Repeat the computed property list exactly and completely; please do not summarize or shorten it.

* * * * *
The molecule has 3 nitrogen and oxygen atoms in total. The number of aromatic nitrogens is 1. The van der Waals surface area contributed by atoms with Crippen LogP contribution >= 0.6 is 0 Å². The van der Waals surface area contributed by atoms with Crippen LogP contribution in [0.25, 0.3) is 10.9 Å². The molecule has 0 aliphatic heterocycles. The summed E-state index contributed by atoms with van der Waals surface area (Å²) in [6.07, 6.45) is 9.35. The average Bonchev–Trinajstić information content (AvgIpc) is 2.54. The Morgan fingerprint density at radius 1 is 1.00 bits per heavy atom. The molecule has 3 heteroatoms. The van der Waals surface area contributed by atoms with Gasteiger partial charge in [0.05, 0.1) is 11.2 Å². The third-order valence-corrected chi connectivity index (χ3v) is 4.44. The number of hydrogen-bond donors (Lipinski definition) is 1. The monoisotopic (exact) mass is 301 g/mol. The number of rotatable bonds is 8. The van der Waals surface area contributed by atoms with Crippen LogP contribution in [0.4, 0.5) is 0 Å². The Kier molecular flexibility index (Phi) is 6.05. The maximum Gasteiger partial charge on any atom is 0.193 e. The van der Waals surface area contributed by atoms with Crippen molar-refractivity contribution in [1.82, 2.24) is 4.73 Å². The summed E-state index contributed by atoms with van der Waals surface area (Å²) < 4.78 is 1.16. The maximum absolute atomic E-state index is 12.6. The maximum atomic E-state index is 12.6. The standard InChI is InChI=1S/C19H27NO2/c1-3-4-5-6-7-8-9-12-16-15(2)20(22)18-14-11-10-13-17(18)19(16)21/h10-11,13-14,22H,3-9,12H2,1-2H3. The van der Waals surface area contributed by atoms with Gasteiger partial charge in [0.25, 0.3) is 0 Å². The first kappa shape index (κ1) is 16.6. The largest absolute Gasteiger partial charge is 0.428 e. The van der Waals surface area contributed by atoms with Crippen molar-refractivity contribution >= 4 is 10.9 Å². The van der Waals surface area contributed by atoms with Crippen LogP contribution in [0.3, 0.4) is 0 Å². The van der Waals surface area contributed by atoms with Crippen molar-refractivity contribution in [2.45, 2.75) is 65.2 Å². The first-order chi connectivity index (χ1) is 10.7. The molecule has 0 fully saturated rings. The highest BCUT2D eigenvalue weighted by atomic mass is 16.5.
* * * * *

The molecule has 3 nitrogen and oxygen atoms in total. The number of aromatic nitrogens is 1. The van der Waals surface area contributed by atoms with Crippen LogP contribution >= 0.6 is 0 Å². The van der Waals surface area contributed by atoms with Crippen LogP contribution in [0.25, 0.3) is 10.9 Å². The molecule has 0 aliphatic heterocycles. The summed E-state index contributed by atoms with van der Waals surface area (Å²) in [6.07, 6.45) is 9.35. The average Bonchev–Trinajstić information content (AvgIpc) is 2.54. The Morgan fingerprint density at radius 1 is 1.00 bits per heavy atom. The molecule has 3 heteroatoms. The van der Waals surface area contributed by atoms with Gasteiger partial charge in [0.05, 0.1) is 11.2 Å². The third-order valence-corrected chi connectivity index (χ3v) is 4.44. The number of hydrogen-bond donors (Lipinski definition) is 1. The monoisotopic (exact) mass is 301 g/mol. The number of rotatable bonds is 8. The van der Waals surface area contributed by atoms with Crippen LogP contribution in [0.4, 0.5) is 0 Å². The Kier molecular flexibility index (Phi) is 6.05. The maximum Gasteiger partial charge on any atom is 0.193 e. The van der Waals surface area contributed by atoms with Crippen molar-refractivity contribution in [1.82, 2.24) is 4.73 Å². The summed E-state index contributed by atoms with van der Waals surface area (Å²) < 4.78 is 1.16. The maximum absolute atomic E-state index is 12.6. The maximum atomic E-state index is 12.6. The standard InChI is InChI=1S/C19H27NO2/c1-3-4-5-6-7-8-9-12-16-15(2)20(22)18-14-11-10-13-17(18)19(16)21/h10-11,13-14,22H,3-9,12H2,1-2H3. The van der Waals surface area contributed by atoms with Gasteiger partial charge in [0.25, 0.3) is 0 Å². The first kappa shape index (κ1) is 16.6. The largest absolute Gasteiger partial charge is 0.428 e. The van der Waals surface area contributed by atoms with Crippen molar-refractivity contribution >= 4 is 10.9 Å². The van der Waals surface area contributed by atoms with Crippen LogP contribution in [0.3, 0.4) is 0 Å². The van der Waals surface area contributed by atoms with Crippen molar-refractivity contribution in [2.45, 2.75) is 65.2 Å². The first-order chi connectivity index (χ1) is 10.7. The molecule has 0 fully saturated rings. The highest BCUT2D eigenvalue weighted by atomic mass is 16.5.